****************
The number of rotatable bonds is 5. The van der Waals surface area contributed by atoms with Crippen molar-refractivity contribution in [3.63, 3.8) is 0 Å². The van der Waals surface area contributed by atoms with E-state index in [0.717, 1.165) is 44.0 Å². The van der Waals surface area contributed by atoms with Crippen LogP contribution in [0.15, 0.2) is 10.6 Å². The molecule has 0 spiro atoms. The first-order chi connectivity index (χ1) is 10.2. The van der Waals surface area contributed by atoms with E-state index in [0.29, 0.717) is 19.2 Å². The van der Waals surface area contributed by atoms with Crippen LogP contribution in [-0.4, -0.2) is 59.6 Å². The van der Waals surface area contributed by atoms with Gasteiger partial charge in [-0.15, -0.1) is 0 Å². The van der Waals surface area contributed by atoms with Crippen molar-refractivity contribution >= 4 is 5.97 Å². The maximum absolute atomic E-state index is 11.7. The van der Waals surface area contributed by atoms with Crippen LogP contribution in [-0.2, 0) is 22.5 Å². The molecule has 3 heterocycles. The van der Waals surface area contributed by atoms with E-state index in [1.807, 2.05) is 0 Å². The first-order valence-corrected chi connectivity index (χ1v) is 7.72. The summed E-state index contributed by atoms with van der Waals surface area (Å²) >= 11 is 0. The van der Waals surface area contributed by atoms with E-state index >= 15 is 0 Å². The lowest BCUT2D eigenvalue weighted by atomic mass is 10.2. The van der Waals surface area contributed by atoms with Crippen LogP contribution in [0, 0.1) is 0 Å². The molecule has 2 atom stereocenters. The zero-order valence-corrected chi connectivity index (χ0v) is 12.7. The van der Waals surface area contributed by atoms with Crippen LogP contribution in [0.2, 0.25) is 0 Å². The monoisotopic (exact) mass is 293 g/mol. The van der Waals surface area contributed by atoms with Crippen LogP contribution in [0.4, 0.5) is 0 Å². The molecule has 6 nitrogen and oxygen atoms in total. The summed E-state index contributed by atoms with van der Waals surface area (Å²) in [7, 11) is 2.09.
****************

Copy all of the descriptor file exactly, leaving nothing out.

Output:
The number of rotatable bonds is 5. The van der Waals surface area contributed by atoms with Crippen molar-refractivity contribution in [3.63, 3.8) is 0 Å². The van der Waals surface area contributed by atoms with E-state index in [0.717, 1.165) is 44.0 Å². The van der Waals surface area contributed by atoms with Crippen LogP contribution in [0.15, 0.2) is 10.6 Å². The molecule has 0 spiro atoms. The first-order chi connectivity index (χ1) is 10.2. The van der Waals surface area contributed by atoms with E-state index in [0.29, 0.717) is 19.2 Å². The van der Waals surface area contributed by atoms with Crippen LogP contribution in [-0.4, -0.2) is 59.6 Å². The van der Waals surface area contributed by atoms with Gasteiger partial charge in [-0.15, -0.1) is 0 Å². The van der Waals surface area contributed by atoms with Crippen molar-refractivity contribution >= 4 is 5.97 Å². The maximum absolute atomic E-state index is 11.7. The van der Waals surface area contributed by atoms with Crippen LogP contribution in [-0.2, 0) is 22.5 Å². The molecule has 3 heterocycles. The van der Waals surface area contributed by atoms with E-state index in [1.807, 2.05) is 0 Å². The first-order valence-corrected chi connectivity index (χ1v) is 7.72. The summed E-state index contributed by atoms with van der Waals surface area (Å²) >= 11 is 0. The van der Waals surface area contributed by atoms with E-state index >= 15 is 0 Å². The lowest BCUT2D eigenvalue weighted by atomic mass is 10.2. The van der Waals surface area contributed by atoms with Crippen LogP contribution in [0, 0.1) is 0 Å². The molecule has 2 atom stereocenters. The zero-order valence-corrected chi connectivity index (χ0v) is 12.7. The van der Waals surface area contributed by atoms with Crippen LogP contribution in [0.2, 0.25) is 0 Å². The monoisotopic (exact) mass is 293 g/mol. The van der Waals surface area contributed by atoms with Crippen LogP contribution in [0.4, 0.5) is 0 Å². The molecule has 6 nitrogen and oxygen atoms in total. The summed E-state index contributed by atoms with van der Waals surface area (Å²) in [7, 11) is 2.09.